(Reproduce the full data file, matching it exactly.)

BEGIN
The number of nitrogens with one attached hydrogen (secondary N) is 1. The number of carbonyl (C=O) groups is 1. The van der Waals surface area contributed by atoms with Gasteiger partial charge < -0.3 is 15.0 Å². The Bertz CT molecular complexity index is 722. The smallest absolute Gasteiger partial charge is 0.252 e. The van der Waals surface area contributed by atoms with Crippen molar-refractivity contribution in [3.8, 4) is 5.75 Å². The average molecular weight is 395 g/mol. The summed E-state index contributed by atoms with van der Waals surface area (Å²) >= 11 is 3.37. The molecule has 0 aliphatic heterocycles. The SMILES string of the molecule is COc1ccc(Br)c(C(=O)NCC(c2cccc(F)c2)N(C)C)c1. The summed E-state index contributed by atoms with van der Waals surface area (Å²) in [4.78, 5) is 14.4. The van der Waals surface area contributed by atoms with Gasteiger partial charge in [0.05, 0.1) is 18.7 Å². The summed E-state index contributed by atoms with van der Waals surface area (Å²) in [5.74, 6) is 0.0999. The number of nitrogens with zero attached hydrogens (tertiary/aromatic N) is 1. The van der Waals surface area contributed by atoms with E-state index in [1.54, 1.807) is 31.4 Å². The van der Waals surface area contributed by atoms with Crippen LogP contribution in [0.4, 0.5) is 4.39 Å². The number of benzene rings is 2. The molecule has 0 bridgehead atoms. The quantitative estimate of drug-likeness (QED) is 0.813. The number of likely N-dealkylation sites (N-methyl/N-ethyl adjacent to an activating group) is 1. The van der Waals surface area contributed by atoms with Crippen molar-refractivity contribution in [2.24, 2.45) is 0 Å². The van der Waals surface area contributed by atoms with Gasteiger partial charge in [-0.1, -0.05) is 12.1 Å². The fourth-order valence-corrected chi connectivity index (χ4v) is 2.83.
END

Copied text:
The number of nitrogens with one attached hydrogen (secondary N) is 1. The number of carbonyl (C=O) groups is 1. The van der Waals surface area contributed by atoms with Gasteiger partial charge < -0.3 is 15.0 Å². The Bertz CT molecular complexity index is 722. The smallest absolute Gasteiger partial charge is 0.252 e. The van der Waals surface area contributed by atoms with Crippen molar-refractivity contribution in [3.8, 4) is 5.75 Å². The average molecular weight is 395 g/mol. The summed E-state index contributed by atoms with van der Waals surface area (Å²) >= 11 is 3.37. The molecule has 0 aliphatic heterocycles. The SMILES string of the molecule is COc1ccc(Br)c(C(=O)NCC(c2cccc(F)c2)N(C)C)c1. The summed E-state index contributed by atoms with van der Waals surface area (Å²) in [4.78, 5) is 14.4. The van der Waals surface area contributed by atoms with Gasteiger partial charge in [0.05, 0.1) is 18.7 Å². The summed E-state index contributed by atoms with van der Waals surface area (Å²) in [5.74, 6) is 0.0999. The number of nitrogens with zero attached hydrogens (tertiary/aromatic N) is 1. The van der Waals surface area contributed by atoms with E-state index in [1.54, 1.807) is 31.4 Å². The van der Waals surface area contributed by atoms with Crippen LogP contribution in [0.4, 0.5) is 4.39 Å². The number of benzene rings is 2. The molecule has 0 bridgehead atoms. The quantitative estimate of drug-likeness (QED) is 0.813. The number of likely N-dealkylation sites (N-methyl/N-ethyl adjacent to an activating group) is 1. The van der Waals surface area contributed by atoms with Crippen molar-refractivity contribution in [2.24, 2.45) is 0 Å². The van der Waals surface area contributed by atoms with Gasteiger partial charge in [-0.1, -0.05) is 12.1 Å². The fourth-order valence-corrected chi connectivity index (χ4v) is 2.83.